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Bill to Require CA Renters to Pay Up During Evictions Pulled Before Vote

A bill was pulled before a vote in the Assembly Judiciary Committee today that would force renters to deposit rent with an attorney during eviction proceedings. (i_frontier/iStockphoto)
A bill was pulled before a vote in the Assembly Judiciary Committee today that would force renters to deposit rent with an attorney during eviction proceedings. (i_frontier/iStockphoto)
May 3, 2016

SACRAMENTO - Tenants' rights advocates are celebrating after Assemblyman Mike Gatto killed his controversial bill about evictions, just ahead of a scheduled vote today in the California Legislature's Assembly Judiciary Committee.

The legislation would have forced renters who are contesting an eviction to deposit their monthly rent in an account with an attorney. Assembly Bill 2312 would guarantee that money is set aside to pay the landlord while the trial proceeds.

Larry Gross, executive director of the Coalition for Economic Survival, a nonprofit advocacy group, claims the bill introduced by Gatto was actually written by the Apartment Association of Greater Los Angeles.

"It will make it more difficult for tenants to defend themselves against evictions," said Gross. "It sort of sets up a 'pay-for-play' situation."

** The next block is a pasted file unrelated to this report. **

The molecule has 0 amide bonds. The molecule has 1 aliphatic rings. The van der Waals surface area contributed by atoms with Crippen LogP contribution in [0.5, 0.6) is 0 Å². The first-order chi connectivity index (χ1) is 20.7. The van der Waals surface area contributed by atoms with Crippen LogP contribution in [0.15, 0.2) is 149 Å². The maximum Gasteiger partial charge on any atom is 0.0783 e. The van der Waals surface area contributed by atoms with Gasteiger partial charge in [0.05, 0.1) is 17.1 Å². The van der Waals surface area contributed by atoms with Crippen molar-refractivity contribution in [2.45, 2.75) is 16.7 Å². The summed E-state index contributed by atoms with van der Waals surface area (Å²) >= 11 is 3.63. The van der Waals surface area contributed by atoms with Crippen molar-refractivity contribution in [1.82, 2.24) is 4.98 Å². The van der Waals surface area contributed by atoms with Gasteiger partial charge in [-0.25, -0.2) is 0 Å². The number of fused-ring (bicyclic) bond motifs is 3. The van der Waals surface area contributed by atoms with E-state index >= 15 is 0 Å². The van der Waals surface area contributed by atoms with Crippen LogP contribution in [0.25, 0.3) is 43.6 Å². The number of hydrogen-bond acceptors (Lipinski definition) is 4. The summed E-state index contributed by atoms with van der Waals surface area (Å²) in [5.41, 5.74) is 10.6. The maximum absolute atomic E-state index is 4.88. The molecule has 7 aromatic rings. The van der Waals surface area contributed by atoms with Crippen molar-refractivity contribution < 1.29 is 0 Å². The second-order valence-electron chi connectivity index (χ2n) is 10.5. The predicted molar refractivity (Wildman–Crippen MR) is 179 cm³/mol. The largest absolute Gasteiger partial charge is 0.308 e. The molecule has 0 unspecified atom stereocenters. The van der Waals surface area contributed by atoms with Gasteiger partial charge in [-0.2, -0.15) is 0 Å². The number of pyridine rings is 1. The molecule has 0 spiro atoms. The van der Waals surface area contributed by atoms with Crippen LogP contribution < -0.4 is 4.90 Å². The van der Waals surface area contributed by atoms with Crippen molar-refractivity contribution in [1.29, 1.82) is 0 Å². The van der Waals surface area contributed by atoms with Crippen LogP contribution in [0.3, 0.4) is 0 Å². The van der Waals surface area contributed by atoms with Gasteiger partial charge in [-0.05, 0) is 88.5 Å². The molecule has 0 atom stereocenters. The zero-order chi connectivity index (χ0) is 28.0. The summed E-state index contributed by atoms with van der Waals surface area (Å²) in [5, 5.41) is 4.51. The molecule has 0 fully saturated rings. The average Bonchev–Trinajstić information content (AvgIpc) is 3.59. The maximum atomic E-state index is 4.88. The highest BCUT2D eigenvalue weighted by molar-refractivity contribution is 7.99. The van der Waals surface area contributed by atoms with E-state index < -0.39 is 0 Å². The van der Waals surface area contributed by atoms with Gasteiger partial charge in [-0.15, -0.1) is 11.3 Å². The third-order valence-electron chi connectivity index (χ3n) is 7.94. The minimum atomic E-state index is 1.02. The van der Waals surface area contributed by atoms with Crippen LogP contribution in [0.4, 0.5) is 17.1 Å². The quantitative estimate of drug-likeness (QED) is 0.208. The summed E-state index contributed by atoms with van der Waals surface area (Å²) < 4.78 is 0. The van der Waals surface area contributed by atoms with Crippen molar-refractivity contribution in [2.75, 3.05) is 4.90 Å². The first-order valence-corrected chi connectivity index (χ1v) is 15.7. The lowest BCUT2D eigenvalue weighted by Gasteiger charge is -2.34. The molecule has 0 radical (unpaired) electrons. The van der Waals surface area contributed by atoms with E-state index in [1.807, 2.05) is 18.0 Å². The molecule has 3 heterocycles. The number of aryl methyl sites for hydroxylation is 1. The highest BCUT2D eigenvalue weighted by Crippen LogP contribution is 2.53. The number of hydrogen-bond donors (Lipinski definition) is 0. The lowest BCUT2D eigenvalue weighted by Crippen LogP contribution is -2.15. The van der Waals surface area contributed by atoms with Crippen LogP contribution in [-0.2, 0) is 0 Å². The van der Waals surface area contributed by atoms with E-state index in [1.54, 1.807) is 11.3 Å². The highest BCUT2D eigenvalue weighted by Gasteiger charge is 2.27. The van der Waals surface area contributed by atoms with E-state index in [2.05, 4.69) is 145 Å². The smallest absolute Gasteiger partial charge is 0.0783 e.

The Apartment Association of Greater Los Angeles said the bill simply would require residents to post unpaid rent as a good-faith pledge to end the dispute quickly.

Gatto's office says the bill is dead and will not be reintroduced. Today's committee hearing was to have been the first for this legislation at the State Capitol.

Gross called the bill unjust. He said 90 percent of tenants don't have an attorney and could have a hard time finding one willing to set up the necessary account. He pointed out that the amount they'd be required to put in a separate trust account might also be part of the dispute.

"Tenants regularly dispute how much they owe," Gross said. "So, a landlord could be claiming a much higher amount that the tenant would be required to deposit with the attorney before they could be defended in court."

He added there is no similar requirement for other types of legal procedures.

Suzanne Potter, Public News Service - CA